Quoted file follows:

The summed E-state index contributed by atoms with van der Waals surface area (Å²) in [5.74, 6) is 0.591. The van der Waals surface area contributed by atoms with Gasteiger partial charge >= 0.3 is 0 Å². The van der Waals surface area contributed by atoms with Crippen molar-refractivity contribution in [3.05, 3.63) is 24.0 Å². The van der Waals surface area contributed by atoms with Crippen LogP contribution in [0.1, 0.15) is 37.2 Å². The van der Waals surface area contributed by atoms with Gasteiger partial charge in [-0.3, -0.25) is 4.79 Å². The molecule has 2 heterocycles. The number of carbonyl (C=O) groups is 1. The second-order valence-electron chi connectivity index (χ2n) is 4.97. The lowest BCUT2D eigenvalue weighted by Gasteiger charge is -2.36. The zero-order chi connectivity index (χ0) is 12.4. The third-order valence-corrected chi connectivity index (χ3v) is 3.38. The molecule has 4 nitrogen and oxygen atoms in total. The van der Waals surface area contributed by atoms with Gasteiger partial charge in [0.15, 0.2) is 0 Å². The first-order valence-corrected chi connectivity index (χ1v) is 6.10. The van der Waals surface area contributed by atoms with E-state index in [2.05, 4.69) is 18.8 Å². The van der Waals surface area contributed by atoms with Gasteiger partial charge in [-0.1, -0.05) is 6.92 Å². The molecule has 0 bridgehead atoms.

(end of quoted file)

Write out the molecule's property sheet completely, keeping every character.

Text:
The summed E-state index contributed by atoms with van der Waals surface area (Å²) in [5.74, 6) is 0.591. The van der Waals surface area contributed by atoms with Gasteiger partial charge >= 0.3 is 0 Å². The van der Waals surface area contributed by atoms with Crippen molar-refractivity contribution in [3.05, 3.63) is 24.0 Å². The van der Waals surface area contributed by atoms with Crippen LogP contribution in [0.1, 0.15) is 37.2 Å². The van der Waals surface area contributed by atoms with Gasteiger partial charge in [-0.3, -0.25) is 4.79 Å². The molecule has 2 heterocycles. The number of carbonyl (C=O) groups is 1. The second-order valence-electron chi connectivity index (χ2n) is 4.97. The lowest BCUT2D eigenvalue weighted by Gasteiger charge is -2.36. The zero-order chi connectivity index (χ0) is 12.4. The third-order valence-corrected chi connectivity index (χ3v) is 3.38. The molecule has 4 nitrogen and oxygen atoms in total. The van der Waals surface area contributed by atoms with Gasteiger partial charge in [0.15, 0.2) is 0 Å². The first-order valence-corrected chi connectivity index (χ1v) is 6.10. The van der Waals surface area contributed by atoms with E-state index in [2.05, 4.69) is 18.8 Å². The van der Waals surface area contributed by atoms with Gasteiger partial charge in [-0.1, -0.05) is 6.92 Å². The molecule has 0 bridgehead atoms.